Principle No. 5: Alignment is pervasive. At Indi-tex, the general managers all talk like technologists, and the technologists all talk like businesspeople. This is partly due to the influence of the company’s founder, Amancio Ortega, who saw the potential of computers for his business early on (and is now the richest man in Spain), and of CEO Castellano, who had previously been an IT manager. Leaders who believe in IT are probably a necessary condition for deep and lasting business-IT alignment, but they are not sufficient. It’s becoming clear that several other attributes, particularly a process focus and an inside-out approach, foster and maintain this alignment.
The Performance Connection
How valuable is this alignment and the ability to exploit IT that comes with it? Is it competitively critical? Consider Inditex’s performance: It has higher operating profit than Gap, H&M or Benetton (despite being one-fourth the size of Gap) and much better recent stock-price performance than its competitors. But is there a link between these results and the company’s IT excellence?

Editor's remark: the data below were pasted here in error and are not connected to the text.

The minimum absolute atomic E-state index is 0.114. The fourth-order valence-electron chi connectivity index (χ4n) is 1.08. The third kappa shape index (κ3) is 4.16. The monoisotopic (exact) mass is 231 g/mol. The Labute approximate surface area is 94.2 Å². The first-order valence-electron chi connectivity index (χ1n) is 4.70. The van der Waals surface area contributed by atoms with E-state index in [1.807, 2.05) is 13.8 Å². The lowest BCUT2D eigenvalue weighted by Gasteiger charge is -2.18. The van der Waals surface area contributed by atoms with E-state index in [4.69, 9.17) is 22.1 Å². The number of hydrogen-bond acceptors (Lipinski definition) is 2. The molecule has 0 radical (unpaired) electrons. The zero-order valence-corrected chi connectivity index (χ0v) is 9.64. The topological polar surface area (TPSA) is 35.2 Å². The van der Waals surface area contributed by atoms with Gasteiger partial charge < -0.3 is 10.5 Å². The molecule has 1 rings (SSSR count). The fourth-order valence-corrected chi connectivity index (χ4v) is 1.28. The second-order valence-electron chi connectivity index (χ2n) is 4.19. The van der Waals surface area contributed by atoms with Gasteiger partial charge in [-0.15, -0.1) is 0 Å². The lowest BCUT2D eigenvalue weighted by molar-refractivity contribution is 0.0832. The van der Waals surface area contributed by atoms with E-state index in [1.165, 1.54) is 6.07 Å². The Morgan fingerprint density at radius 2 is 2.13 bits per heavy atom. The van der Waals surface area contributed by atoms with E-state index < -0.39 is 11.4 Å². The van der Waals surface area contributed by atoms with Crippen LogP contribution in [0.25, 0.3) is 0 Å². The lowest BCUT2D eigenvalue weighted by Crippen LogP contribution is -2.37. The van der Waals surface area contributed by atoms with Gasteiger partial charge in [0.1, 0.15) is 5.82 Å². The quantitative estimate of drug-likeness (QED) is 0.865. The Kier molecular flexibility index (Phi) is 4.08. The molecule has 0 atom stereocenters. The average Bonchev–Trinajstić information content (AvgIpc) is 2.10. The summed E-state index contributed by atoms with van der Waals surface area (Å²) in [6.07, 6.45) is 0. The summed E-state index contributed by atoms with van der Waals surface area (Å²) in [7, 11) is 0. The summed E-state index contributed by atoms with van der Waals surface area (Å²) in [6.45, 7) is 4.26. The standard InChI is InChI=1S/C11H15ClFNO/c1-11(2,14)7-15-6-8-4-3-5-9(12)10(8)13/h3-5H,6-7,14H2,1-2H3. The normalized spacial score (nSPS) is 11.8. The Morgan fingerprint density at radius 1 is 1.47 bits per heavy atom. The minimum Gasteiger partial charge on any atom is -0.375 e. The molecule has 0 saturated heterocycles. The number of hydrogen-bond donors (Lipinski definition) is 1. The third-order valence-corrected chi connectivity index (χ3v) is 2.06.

I believe that there is. When aligned and managed properly, IT provides benefits — including process standardization and deployment; assurance of compliance with new processes; optimization; automation; and monitoring, analysis, control and reporting — that are difficult or impossible to attain otherwise. In industries where such benefits are competitively important, it seems likely that poor exploiters of IT will have great difficulty keeping up with or countering brilliant exploiters. I expect, in other words, that substantial advantages in years to come will go to those companies, like Inditex, that internalize this lesson: IT is a critical component of thoughtful management — but is not a substitute for it.